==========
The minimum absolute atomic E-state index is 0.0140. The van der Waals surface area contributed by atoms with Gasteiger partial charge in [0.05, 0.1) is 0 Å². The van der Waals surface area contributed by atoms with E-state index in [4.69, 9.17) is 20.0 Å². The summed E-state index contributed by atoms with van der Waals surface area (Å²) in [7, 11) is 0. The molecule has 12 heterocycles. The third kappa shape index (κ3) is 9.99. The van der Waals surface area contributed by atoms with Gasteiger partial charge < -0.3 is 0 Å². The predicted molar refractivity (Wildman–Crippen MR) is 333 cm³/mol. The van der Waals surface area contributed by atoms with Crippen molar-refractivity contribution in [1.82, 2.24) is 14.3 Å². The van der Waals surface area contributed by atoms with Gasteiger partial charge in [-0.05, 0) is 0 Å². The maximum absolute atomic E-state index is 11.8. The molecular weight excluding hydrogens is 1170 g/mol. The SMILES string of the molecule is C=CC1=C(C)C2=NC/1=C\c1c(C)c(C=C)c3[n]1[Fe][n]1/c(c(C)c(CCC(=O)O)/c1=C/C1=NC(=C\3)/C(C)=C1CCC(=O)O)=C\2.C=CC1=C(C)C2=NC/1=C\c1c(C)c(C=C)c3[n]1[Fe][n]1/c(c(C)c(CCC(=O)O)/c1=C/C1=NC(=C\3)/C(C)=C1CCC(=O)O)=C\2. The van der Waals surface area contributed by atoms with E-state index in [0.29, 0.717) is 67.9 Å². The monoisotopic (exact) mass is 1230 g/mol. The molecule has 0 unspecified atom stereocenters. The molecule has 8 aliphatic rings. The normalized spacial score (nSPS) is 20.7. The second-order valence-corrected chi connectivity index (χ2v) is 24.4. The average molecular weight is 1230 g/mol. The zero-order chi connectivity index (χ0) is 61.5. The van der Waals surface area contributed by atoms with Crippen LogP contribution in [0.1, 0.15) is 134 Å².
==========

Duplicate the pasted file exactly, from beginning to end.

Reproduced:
The minimum absolute atomic E-state index is 0.0140. The van der Waals surface area contributed by atoms with Gasteiger partial charge in [0.05, 0.1) is 0 Å². The van der Waals surface area contributed by atoms with E-state index in [4.69, 9.17) is 20.0 Å². The summed E-state index contributed by atoms with van der Waals surface area (Å²) in [7, 11) is 0. The molecule has 12 heterocycles. The third kappa shape index (κ3) is 9.99. The van der Waals surface area contributed by atoms with Gasteiger partial charge < -0.3 is 0 Å². The predicted molar refractivity (Wildman–Crippen MR) is 333 cm³/mol. The van der Waals surface area contributed by atoms with Crippen molar-refractivity contribution in [1.82, 2.24) is 14.3 Å². The van der Waals surface area contributed by atoms with Gasteiger partial charge in [-0.05, 0) is 0 Å². The maximum absolute atomic E-state index is 11.8. The molecular weight excluding hydrogens is 1170 g/mol. The SMILES string of the molecule is C=CC1=C(C)C2=NC/1=C\c1c(C)c(C=C)c3[n]1[Fe][n]1/c(c(C)c(CCC(=O)O)/c1=C/C1=NC(=C\3)/C(C)=C1CCC(=O)O)=C\2.C=CC1=C(C)C2=NC/1=C\c1c(C)c(C=C)c3[n]1[Fe][n]1/c(c(C)c(CCC(=O)O)/c1=C/C1=NC(=C\3)/C(C)=C1CCC(=O)O)=C\2. The van der Waals surface area contributed by atoms with E-state index in [0.29, 0.717) is 67.9 Å². The monoisotopic (exact) mass is 1230 g/mol. The molecule has 0 unspecified atom stereocenters. The molecule has 8 aliphatic rings. The normalized spacial score (nSPS) is 20.7. The second-order valence-corrected chi connectivity index (χ2v) is 24.4. The average molecular weight is 1230 g/mol. The zero-order chi connectivity index (χ0) is 61.5. The van der Waals surface area contributed by atoms with Crippen LogP contribution in [0.1, 0.15) is 134 Å².